My friend posted this photo of himself on Facebook (yes, I got permission to use it..) with the comment “I swear, one day I will actually grow up. In the meantime …” 1456121_10102584665960503_629784259_n People started commenting “Yeah, never grow up..”, “Grownies are no FUN” etc. This just bugs me beyond believe. Displaying random silliness and not caring what others think about it, does not mean you are not grown up. On the contrary! And no, I don’t think never growing up is the coolest thing one can do.

Never wanting to grow up is the most ignorant and laziest life form there is.. Never wanting to grow up means not taking responsibility of your own life, it means not taking responsibility of your own emotions, it means not learning every day and growing every day.

Being an adult yet able to express childlike wonder, being able to be in the moment with so much presence only a child can muster, actually requires you to have grown up! It requires us to have gone through the motions of re-learning. We all get conditioned with “should be”, “must”, “have to”, “expected to”. We all get conditioned to worry about the future, most of us are shown how to ruminate in the past.

We have to GROW UP and re-learn, but this time with more understanding, rather than presence and innocence being the default state we are born with. Understanding our shadows, allowing and accepting all emotions and being able to let them be. Understanding we are not our emotions or our thoughts, understanding the wonders of life and the universe and therefore being able to be present like an innocent child.

I wish for a world where everyone takes the responsibility to grow up. For a world of love, innocence and silliness…

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Call me, if you care to keep in touch

We went from e-mail to text to Friendster to Facebook to Google+

Everywhere there are snippets of my friend’s lives

I comment on this picture or that activity

People text, because it’s convenient

You can just send that little snippet out there, but you don’t have to be present for the conversation

You can choose to respond or not

You can think about what smart thing to say

I believe in staying in touch IN PERSON, or, if that’s not possible at least in spoken word, on the phone

There is no safety net, no cushion of distance, that will protect you from awkward moments

Not knowing what to say, how to respond, fearing to ask

But being present with the conversation and not having that cushion is the only way to converse meaningfully

For every step down the technology ladder takes a bit of humanity away

Your conversation partner becomes a mere picture in your mind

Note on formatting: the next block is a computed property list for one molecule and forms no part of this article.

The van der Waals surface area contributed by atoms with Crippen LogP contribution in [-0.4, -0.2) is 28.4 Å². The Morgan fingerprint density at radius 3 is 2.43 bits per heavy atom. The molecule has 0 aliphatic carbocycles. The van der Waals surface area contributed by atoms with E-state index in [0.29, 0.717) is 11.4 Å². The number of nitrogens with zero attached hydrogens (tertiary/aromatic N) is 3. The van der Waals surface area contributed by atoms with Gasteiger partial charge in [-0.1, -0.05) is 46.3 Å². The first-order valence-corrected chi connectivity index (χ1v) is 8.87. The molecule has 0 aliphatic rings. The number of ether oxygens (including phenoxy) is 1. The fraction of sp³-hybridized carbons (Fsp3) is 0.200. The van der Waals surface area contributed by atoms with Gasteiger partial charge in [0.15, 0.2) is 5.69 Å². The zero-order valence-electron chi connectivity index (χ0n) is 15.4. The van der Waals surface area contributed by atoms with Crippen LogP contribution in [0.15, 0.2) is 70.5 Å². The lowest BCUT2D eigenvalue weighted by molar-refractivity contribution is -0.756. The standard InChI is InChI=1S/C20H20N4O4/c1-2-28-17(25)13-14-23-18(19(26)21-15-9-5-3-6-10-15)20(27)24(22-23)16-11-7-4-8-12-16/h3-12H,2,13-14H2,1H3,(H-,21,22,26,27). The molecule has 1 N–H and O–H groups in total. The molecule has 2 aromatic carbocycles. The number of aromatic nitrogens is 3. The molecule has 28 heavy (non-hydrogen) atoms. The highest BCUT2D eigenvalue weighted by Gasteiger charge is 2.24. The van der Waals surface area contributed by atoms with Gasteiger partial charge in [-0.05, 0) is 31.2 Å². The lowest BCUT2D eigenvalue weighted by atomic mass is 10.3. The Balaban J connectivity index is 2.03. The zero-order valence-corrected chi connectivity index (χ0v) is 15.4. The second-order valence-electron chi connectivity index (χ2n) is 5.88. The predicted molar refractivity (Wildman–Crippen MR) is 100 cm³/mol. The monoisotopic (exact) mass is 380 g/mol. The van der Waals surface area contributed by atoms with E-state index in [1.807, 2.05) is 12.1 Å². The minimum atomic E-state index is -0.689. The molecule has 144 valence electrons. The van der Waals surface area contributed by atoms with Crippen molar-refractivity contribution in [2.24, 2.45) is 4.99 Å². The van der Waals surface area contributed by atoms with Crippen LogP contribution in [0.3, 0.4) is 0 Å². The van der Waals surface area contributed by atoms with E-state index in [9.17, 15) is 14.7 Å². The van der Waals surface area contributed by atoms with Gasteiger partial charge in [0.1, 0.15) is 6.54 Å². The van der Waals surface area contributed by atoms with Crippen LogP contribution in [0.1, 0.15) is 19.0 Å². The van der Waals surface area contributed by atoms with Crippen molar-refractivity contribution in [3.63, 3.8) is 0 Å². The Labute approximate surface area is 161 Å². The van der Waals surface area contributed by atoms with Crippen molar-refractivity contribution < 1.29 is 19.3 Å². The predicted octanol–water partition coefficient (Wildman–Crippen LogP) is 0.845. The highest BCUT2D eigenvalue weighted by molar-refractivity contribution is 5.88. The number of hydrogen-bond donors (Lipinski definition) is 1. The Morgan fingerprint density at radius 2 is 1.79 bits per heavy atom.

Without their real emotions shown in facial expressions, body language, tone of voice

The latter is the last real bit we have in a phone conversation

Not an ideal replacement to face to face interaction, but at least a bit of a human connection,

that is uncensored, true and authentic

Text, e-mail, facebook.. lifeless letters on a page

Censored by your wish to appear cool, desirable, in control

If you want to stay in touch, call me, hang out with me…

The only way of true and authentic interaction

The beginning of the year I took part in a 9 week Stanford Study called “Cultivating Compassion”. The study was initiated by the Center for Compassion and Altruism Research and Education and the idea is to find out whether specific compassion meditation will improve compassion in individuals.

Stanford Continuing Studies now offers a course on this subject. It is taught by my favorite professor Kelly McGonigal. The study session were led by her as well and I have known her from other Continuing Studies classes I attended at Stanford. I can only recommend both the subject matter as well as the teacher. In the continuing studies course she will probably combine the meditation practice with the scientific research studies on the subject.

I have taken her class The Science of the Calmed Mind a year and half ago and it was fabulous. She combined teaching different meditation practices with the latest research studies on meditation. I assume The Science of the Compassionate Mind will follow a similar structure.

Recently I went to a happiness conference at Stanford. A lot of great speakers were present, talking about numerous topics under the umbrella of Positive Psychology.

Happiness Within Reach I think was meant to say, that happiness is in reach for every human being. As described in my earlier post Are you happy, everyone has a “happiness set point”, however, we can increase that set point by changing our attitude and thoughts (not by buying cars, houses or achieving goals.. those are proven to only temporarily raise your set point of happiness by 10%, whereas we can influence about 40% by our attitude – Dr. Martin Seligman).